The Totem-Maker (part sixteen)
Jealousy makes the most vigilant of watchmen; jealousy’s regard never strays from the envied man’s house, his wealth, his luck in love—his luck, even, in misfortune, should misfortune draw sympathy, open purses. Jealousy’s regard is on the street corner word exchanged with one of higher office than its host; it is on the beggar before the hated door, on the dog and cat…
On the slave.
And Mumas’s eyes regarded—
Who was great in our city, who greater still.
The tragedy, then (for why should small, scheming men’s lives not end, as do the lives of kings, in the Fates’ laughter?), was that Mumas did not attempt blackmail. To keep this earnest pest from offering himself to the parents of Darsale, Sente would have paid, Caleyna Treiva prodded him if he balked.
But Mumas was not made to tuck away sums, contented as a spider. If Mumas said duty compelled this report, said it everywhere, and to the Prince’s men, the lawkeepers, the inward heart that knew vanity compelled it, would still its beat. Audience with the Prince and praise were wealth to Mumas. He had learned the poor secret, that Sente crafted for his paramour golden gifts, as much to keep Darsale in want (if the marriage must be), as to show Cime the tax collector his empty vaults.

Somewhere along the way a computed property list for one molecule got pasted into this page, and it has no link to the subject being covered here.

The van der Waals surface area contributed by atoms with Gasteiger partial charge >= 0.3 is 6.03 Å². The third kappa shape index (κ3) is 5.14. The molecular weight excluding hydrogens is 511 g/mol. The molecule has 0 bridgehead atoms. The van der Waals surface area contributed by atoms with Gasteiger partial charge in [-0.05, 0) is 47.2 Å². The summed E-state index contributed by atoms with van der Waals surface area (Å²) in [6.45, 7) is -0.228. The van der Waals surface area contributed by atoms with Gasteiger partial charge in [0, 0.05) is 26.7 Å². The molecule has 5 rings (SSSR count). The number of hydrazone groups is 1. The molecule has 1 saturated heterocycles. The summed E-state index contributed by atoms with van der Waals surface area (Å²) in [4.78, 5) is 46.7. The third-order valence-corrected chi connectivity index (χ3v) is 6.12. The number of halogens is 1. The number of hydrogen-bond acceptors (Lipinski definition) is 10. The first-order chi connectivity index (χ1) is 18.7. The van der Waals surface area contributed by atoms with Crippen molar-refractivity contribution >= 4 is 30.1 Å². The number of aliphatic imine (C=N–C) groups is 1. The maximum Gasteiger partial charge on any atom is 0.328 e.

Mumas made the point that he was an equal, not a servant. He left Sente’s feast, glancing once, where my eyes would have met his boldly. But he looked at Lom.
It was full autumn, when the gods of the north and south winds blow battles over the sea, and the hills bloom scents of change, exhalations from the chimneys of the earth, while dying greenery sweetens the morning mists. Trees whose pods we gather and roast, bend like a nattering flock, rich in red feathers.
In the lowlands withering slows, and gardens go long without change…but don their touches of purple and gold, go out of flower, sport their fruits.
Lady Nyma had come to order her son’s house for the birth. Cime was free of duties, other than to sit in the chambers hearing speeches.
“Gods above, deliver me!”
Pytta, dressed in a flowing suirmat, moved to the garden pavilion. Her friends came laughing, draping themselves over cushions. From post to post hung targets: the serpent, the cat, the dove, the sun, the ship…
When anyone felt moved to do so, small pillows stuffed with seeds of another podded tree, the bitter rosira, were hurled to strike them.
This game was also of fortunes. But lightly played, and desultory. Pytta put her feet in a basin of cold water. Lom and I took two ends of a cloth, and fanned the women, moving nearer and farther.
(2018, Stephanie Foster)